We love pizza around here. I can remember several family gatherings when I was growing up where all of the adults would hang around the kitchen sipping wine which came from jugs pretending to have something to do with Burgundy. They would be discussing the day’s going-ons, spilling cornmeal, laughing, and assembling handmade pizzas. Those pizzas were the best! I always looked forward to pizza night (and taco night) when I was a kid.
I have made pizza a regular staple with my family and it’s always a hit… After a few tries, it’s easy to throw them together; even on work nights when you don’t really feel like putting in much effort. It’s an easy formula: dough + sauce + toppings = YUM, or as some would say, “nom nom nom”.
Helpful equipment: Baker’s peel, baking stone
Preheat oven and baking stone to 425 degrees. Let it heat up for about 30 minutes. Spread about 1 tablespoon of cornmeal on the baker’s peel. Roll out and stretch dough to roughly the size of the baker’s peel and place the dough on the peel. At this point, there is judgement and taste involved, so adjust volumes according to taste. Add about 1 cup of sauce and spread evenly, being careful not to slop it onto the peel making it more difficult to slide the pizza off. Next, add slices of mozzarella to cover, then your onion and then your sausage. This is the tricky part… First, assuming that the oven and stone are hot, open the oven and carefully spread a tablespoon or 2 of cornmeal on the hot stone, then lift the pizza on the peel and give it a quick, but small, jolt to ensure that the pizza will slide a little. If it doesn’t, peak under the pizza and make sure you have adequate coverage with your cornmeal and try to unstick any wet and sticky dough from the peel. Next, with pizza/peel in hand, go over to the oven. Tilting the peel enough to get the pizza to slide off, but not enough to throw your toppings all over the hot oven, slide the pizza from the peel to the stone using a small and careful jolting motion. Once you can get a little of the pizza on the stone, it will usually continue to transfer easily. The pizza should cook for about 15-20 minutes.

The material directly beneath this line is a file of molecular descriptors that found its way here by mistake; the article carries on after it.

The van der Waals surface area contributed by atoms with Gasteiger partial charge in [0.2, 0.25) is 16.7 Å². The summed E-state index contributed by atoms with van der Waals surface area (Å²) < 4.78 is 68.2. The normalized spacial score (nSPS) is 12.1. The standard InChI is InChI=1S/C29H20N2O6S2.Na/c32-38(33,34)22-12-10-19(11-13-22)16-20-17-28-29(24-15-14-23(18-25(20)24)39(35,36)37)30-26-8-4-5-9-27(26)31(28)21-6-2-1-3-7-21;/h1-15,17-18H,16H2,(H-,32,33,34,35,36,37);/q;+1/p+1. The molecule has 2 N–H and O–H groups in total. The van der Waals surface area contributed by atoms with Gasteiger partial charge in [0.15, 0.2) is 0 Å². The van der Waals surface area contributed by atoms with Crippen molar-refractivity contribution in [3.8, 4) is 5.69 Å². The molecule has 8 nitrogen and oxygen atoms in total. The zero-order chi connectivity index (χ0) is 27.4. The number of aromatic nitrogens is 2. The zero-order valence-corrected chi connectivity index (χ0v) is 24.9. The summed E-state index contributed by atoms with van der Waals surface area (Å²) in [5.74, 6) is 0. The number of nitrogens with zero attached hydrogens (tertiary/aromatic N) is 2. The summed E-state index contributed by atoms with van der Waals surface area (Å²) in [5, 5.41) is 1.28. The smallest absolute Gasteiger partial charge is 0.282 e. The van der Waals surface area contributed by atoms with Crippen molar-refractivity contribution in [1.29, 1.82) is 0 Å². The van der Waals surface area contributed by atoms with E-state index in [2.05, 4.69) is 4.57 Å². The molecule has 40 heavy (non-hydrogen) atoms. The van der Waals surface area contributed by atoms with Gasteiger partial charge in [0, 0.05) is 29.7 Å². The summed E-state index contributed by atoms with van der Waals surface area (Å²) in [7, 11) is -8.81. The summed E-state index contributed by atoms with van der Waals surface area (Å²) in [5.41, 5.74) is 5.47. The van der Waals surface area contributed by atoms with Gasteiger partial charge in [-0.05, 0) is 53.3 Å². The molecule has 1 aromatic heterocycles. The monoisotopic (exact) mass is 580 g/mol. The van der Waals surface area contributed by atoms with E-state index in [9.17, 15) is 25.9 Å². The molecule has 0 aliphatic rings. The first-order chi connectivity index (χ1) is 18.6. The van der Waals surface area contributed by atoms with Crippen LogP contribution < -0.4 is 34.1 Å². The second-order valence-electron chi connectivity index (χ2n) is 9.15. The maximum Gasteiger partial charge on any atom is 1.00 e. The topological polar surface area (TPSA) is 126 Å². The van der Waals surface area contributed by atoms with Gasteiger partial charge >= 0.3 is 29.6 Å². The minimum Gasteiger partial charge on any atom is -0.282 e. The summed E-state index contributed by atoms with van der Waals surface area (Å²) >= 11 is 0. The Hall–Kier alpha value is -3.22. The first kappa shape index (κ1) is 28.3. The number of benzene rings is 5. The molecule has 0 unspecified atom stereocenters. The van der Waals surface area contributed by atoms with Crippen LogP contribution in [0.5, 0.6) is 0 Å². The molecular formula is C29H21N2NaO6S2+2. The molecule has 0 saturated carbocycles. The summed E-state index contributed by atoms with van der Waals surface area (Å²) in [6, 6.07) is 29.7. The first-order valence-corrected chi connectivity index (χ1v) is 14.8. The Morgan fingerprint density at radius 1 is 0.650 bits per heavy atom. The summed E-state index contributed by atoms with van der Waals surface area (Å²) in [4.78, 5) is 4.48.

By December 27, 2015Published:
We love pizza around here. I can remember several family gatherings when I was growing up where all of the adults would hang around …
- 3.5 cups bread flour
- 1 tbsp dry yeast
- 1.5 cups warm water
- pinch sugar
- drizzle olive oil
- Using the bowl of a mixer, thoroughly combine all of the dry ingredients. Put the mixing bowl in place in the mixer and attach the dough hook. Turn the mixer on medium low and slowly add the water and oil. Continue until the dough forms a ball. If it is too sticky, adjust by adding a little more flour. Add water if too dry. Turn the dough out onto a lightly floured surface and knead the dough for a few minutes.
Grease a bowl with a little olive oil; place the ball of dough in the bowl and cover with plastic wrap. Place the bowl in a warm place; or alternatively I like to place it on my electric seed starter mat. The dough should double in size in about 1 hour. Divide dough into 2 equal portions which will make 2 medium pizzas.
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